For the fourth year in a row, median base salaries for MBA graduates at UC-Berkeley’s Haas School of Business remained stuck at $125,000. No less surprising, median salary and mean sign-on bonuses declined to $145,448, down from $146,224, because fewer students reported getting signing bonuses this year, according to Haas’ newly released 2018 employment report.
In 2018, 70% of the graduating class of MBAs report average sign-on bonuses of $29,212 (the school does not report median sign-on bonuses). A year earlier, 76% of the class got signing-bonuses that average $27,926. The decline in the number of students getting sign-on incentives put Haas’ starting pay on the downside. The school’s median salary is $15K under Harvard Business School, $10K below MIT Sloan and Wharton, $5k less than the median at Chicago Booth, Northwestern Kellogg, Columbia Business School and Dartmouth Tuck.
While Haas consistently ranks among those top schools with the highest ranking of any MBA program at a public institution, median salaries are more on a par with other publics such as the University of Michigan’s Ross School of Business and the University of Virginia’s Darden School, both at $125K medians this year.
WHY MBA PAY AT HAAS APPEARS STALLED
All this makes Haas one of the few top-tier school failing to report record pay for its graduates this year. In fact, MBA compensation at the school has not kept pace with inflation since 2014. Four years ago, salary and sign-on bonus totaled $145,082, just $366 less than this year’s starting pay. And those pay levels are in San Francisco’s Bay Area, one of the most expensive places in the country to live.
What’s going on? It’s more a story of industry choice and unreported compensation at Berkeley than it is a matter of how much top-tier MBA employers are willing to pay the school’s graduates. The percentage of Class of 2018 MBAs who went into nonprofit and government jobs, where salaries are among the lowest and signing bonuses are virtually nonexistent, nearly doubled this year to 4.4% of the class. Haas grads entering consulting, which typically pays the highest starting comp packages and the most reliable signing bonuses, declined as well this year.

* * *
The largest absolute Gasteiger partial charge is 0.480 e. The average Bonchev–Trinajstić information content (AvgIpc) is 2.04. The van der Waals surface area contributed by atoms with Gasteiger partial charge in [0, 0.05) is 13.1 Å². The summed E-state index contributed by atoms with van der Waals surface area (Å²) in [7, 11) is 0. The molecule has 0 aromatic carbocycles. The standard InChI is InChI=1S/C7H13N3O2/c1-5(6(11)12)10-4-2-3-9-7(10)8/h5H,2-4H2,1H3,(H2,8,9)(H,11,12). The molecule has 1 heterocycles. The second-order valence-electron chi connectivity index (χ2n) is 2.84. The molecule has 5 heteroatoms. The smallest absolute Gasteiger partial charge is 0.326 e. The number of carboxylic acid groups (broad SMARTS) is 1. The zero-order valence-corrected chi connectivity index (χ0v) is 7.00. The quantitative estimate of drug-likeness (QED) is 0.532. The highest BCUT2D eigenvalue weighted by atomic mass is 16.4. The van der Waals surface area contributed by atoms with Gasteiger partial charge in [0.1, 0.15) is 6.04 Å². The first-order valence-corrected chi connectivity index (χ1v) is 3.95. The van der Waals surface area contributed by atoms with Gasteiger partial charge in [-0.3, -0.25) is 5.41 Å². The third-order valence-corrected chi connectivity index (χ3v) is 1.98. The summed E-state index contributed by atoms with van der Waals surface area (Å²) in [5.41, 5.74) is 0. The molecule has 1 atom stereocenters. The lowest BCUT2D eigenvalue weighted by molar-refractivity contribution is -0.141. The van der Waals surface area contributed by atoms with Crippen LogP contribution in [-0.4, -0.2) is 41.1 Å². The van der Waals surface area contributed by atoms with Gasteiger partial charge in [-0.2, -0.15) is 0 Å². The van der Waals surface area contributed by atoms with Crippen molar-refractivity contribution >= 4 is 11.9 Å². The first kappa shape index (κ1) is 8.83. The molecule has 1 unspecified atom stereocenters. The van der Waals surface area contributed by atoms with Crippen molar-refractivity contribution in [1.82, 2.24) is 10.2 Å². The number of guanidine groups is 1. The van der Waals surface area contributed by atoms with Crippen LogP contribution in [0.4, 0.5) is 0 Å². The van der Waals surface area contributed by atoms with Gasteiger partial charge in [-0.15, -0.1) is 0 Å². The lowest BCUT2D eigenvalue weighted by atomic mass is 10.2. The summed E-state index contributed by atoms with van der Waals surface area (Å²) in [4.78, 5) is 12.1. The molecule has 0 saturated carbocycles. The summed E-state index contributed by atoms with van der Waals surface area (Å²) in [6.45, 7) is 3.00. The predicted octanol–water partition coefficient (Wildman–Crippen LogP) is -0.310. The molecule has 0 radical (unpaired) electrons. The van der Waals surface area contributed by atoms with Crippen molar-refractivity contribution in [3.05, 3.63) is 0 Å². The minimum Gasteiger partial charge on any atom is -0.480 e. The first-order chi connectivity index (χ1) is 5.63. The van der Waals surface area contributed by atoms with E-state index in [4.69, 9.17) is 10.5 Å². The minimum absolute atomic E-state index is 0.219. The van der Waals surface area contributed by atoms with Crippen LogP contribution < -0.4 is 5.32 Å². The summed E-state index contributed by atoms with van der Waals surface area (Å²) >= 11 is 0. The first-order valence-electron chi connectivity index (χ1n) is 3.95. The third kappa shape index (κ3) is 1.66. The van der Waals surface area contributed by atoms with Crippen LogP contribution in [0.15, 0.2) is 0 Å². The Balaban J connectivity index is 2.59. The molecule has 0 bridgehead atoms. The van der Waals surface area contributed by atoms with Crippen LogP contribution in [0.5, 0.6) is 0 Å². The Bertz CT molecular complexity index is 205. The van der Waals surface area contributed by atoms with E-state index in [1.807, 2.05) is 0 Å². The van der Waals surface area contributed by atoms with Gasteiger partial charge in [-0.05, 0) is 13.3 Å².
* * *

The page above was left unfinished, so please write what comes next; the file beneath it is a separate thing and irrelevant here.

This year, the median base and bonus in the nonprofit sector at Haas was $113,000, compared to more than $167,500 in consulting. But the shifts don’t end there. More Haas students this year moved into other industries, including transportation and energy, where base salaries are below the overall class median.
WHAT YOU DON’T SEE THAT IS SIGNIFICANT: STOCK GRANTS & STOCK OPTIONS
If the school’s numbers appear lackluster next to peers, it’s because Haas is not giving applicants or students a full picture of the pay and employment prospects of its graduates. The school, for example, stopped reporting other guaranteed compensation in 2014 when the total for that element of MBA pay averaged an extraordinary $31,107, received by an equally extraordinary 47.3% of the class. (By way of comparison, this year Harvard Business School reported that only 14% received other guaranteed comp with a median of $28,700.) And Haas’ numbers did not even include stock or stock options, received by 30.8% of its graduates in 2014.
A spokesperson for Haas says “we have elected not to report other guaranteed compensation because we feel it grossly under-represents graduates’ first year compensation in terms of stock options and other bonuses.”
Yet, other guaranteed comp and stock is especially important in some industries, especially financial services and tech. Haas an unusually high percentage of students pour into the technology industry which tends to be far more generous on the equity front. These goodies are not captured in the statistics Haas now shares with applicants. The under reporting by Haas may help set expectations at a level where they will be exceeded by graduates of the school but they also put Haas’ MBA program at a disadvantage when comparisons are made by applicants with peer institutions.